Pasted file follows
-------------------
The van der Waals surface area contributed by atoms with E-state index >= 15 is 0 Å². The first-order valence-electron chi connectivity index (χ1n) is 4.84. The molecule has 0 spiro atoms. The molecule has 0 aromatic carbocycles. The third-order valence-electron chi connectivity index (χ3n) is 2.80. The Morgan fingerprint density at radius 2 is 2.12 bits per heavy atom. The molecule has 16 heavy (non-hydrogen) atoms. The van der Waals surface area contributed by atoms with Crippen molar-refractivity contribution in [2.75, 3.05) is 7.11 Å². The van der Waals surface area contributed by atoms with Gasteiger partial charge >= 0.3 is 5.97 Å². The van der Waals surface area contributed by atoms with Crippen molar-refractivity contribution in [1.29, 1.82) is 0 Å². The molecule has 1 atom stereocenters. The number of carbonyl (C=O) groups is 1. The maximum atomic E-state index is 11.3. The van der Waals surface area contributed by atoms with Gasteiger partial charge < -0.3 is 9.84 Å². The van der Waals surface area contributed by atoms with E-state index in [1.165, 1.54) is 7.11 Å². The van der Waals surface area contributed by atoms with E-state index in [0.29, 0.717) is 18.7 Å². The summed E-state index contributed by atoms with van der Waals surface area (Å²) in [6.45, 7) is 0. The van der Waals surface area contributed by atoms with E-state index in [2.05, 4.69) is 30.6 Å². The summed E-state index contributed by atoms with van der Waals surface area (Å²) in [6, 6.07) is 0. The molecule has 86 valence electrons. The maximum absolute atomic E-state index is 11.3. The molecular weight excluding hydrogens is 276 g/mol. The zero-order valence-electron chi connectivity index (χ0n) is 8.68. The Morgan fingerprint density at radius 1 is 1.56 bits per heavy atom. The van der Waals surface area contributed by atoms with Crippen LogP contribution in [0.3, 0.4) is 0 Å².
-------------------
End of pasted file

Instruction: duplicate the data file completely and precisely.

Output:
The van der Waals surface area contributed by atoms with E-state index >= 15 is 0 Å². The first-order valence-electron chi connectivity index (χ1n) is 4.84. The molecule has 0 spiro atoms. The molecule has 0 aromatic carbocycles. The third-order valence-electron chi connectivity index (χ3n) is 2.80. The Morgan fingerprint density at radius 2 is 2.12 bits per heavy atom. The molecule has 16 heavy (non-hydrogen) atoms. The van der Waals surface area contributed by atoms with Crippen molar-refractivity contribution in [2.75, 3.05) is 7.11 Å². The van der Waals surface area contributed by atoms with Gasteiger partial charge >= 0.3 is 5.97 Å². The van der Waals surface area contributed by atoms with Crippen molar-refractivity contribution in [1.29, 1.82) is 0 Å². The molecule has 1 atom stereocenters. The number of carbonyl (C=O) groups is 1. The maximum atomic E-state index is 11.3. The van der Waals surface area contributed by atoms with Gasteiger partial charge < -0.3 is 9.84 Å². The van der Waals surface area contributed by atoms with E-state index in [1.165, 1.54) is 7.11 Å². The van der Waals surface area contributed by atoms with E-state index in [0.29, 0.717) is 18.7 Å². The summed E-state index contributed by atoms with van der Waals surface area (Å²) in [6.45, 7) is 0. The van der Waals surface area contributed by atoms with E-state index in [2.05, 4.69) is 30.6 Å². The summed E-state index contributed by atoms with van der Waals surface area (Å²) in [6, 6.07) is 0. The molecule has 86 valence electrons. The maximum absolute atomic E-state index is 11.3. The molecular weight excluding hydrogens is 276 g/mol. The zero-order valence-electron chi connectivity index (χ0n) is 8.68. The Morgan fingerprint density at radius 1 is 1.56 bits per heavy atom. The van der Waals surface area contributed by atoms with Crippen LogP contribution in [0.3, 0.4) is 0 Å².